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Feds Plan to Investigate Increasing Deaths & Working Conditions in Oil Fields

Posted 29-Mar-2017

The oil boom in Texas, North Dakota, and elsewhere has propelled the United States as the world’s leading energy provider. Unfortunately, the oil field industry is also responsible for many deaths of oil field workers.

In an effort to improve safety, the National Institute for Occupational Safety and Health (NIOSH) is set to examine the contributing factors which cause accidents, injuries, and fatalities in the oil fields. Starting next year, scientists from the Institute will distribute questionnaires to 500 oilfield workers in Texas, North Dakota, and one other state.

According to an investigation by Reveal, major oil companies avoid liability for workers’ deaths in the Bakken oil fields of Montana and North Dakota. In the Bakken, someone dies about every six weeks from an accident on average – at least 74 fatalities since 2006. However, the number of deaths is most likely higher since federal regulators do not have a systematic way to keep track of oil and gas-related deaths. NIOSH plans to increase enforcement against major oil corporations and analyze “speed bonuses” in the Bakken, which some critics believe undermine safety.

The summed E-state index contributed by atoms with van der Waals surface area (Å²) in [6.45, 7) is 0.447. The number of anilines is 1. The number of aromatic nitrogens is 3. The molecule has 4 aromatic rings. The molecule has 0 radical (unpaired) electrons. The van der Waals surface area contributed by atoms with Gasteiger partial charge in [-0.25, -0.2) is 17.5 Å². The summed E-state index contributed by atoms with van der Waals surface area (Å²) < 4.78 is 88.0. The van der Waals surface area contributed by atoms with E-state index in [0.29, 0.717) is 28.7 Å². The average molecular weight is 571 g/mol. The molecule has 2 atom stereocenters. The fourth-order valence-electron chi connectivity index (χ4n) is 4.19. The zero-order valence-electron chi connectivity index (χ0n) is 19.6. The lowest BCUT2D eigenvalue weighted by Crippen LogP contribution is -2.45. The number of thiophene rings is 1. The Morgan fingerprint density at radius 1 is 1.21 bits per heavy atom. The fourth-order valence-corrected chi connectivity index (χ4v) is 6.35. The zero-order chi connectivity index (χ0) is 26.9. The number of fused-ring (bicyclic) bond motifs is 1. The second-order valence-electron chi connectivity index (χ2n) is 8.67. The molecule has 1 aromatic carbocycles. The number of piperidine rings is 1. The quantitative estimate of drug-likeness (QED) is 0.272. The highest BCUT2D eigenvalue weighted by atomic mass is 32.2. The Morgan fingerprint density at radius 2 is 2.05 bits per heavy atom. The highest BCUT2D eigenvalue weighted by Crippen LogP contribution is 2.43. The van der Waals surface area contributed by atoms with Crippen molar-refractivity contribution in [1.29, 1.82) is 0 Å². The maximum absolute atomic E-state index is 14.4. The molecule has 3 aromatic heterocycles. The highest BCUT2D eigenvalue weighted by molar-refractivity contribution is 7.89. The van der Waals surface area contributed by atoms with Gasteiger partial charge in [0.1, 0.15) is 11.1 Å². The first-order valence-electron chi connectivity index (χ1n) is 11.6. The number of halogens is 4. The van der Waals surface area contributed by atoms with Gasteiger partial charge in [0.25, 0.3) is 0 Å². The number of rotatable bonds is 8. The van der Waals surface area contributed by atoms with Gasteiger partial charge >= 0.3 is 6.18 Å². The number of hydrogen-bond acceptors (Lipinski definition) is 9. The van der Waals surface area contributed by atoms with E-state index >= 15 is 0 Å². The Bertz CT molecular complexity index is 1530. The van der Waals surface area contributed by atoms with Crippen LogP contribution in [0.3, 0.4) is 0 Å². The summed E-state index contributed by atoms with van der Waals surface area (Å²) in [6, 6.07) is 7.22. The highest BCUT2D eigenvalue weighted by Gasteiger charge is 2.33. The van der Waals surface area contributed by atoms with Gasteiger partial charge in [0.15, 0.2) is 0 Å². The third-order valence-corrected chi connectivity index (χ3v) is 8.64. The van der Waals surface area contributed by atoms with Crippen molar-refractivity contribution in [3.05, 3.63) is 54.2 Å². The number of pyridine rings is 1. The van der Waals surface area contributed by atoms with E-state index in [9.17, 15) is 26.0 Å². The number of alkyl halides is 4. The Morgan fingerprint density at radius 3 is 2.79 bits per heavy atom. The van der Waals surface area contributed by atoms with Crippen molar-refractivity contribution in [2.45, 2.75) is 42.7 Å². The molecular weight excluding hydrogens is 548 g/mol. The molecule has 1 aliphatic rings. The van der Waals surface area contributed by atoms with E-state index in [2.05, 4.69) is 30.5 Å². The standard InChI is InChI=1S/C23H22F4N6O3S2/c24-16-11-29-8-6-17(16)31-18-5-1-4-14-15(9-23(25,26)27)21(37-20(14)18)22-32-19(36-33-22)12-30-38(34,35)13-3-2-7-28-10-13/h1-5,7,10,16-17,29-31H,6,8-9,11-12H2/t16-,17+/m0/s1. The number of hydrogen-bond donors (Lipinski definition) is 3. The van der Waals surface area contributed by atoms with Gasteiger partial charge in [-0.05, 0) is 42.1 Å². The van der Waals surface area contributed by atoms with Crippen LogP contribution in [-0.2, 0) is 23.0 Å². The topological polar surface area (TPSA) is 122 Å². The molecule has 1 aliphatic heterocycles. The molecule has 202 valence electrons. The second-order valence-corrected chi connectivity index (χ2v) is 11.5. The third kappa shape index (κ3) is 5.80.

As part of the new study, workers will be asked the following:

  • The hours they work
  • Whether they wear protective gear
  • Whether employers often provide written safety regulations and make their employees aware of their right to stop a job when they encounter a potential safety hazard

For more information, contact our San Antonio oil field accidents lawyer at The Law Office of George P. Escobedo & Associates, PLLC today.

Categories: Oil Field Accidents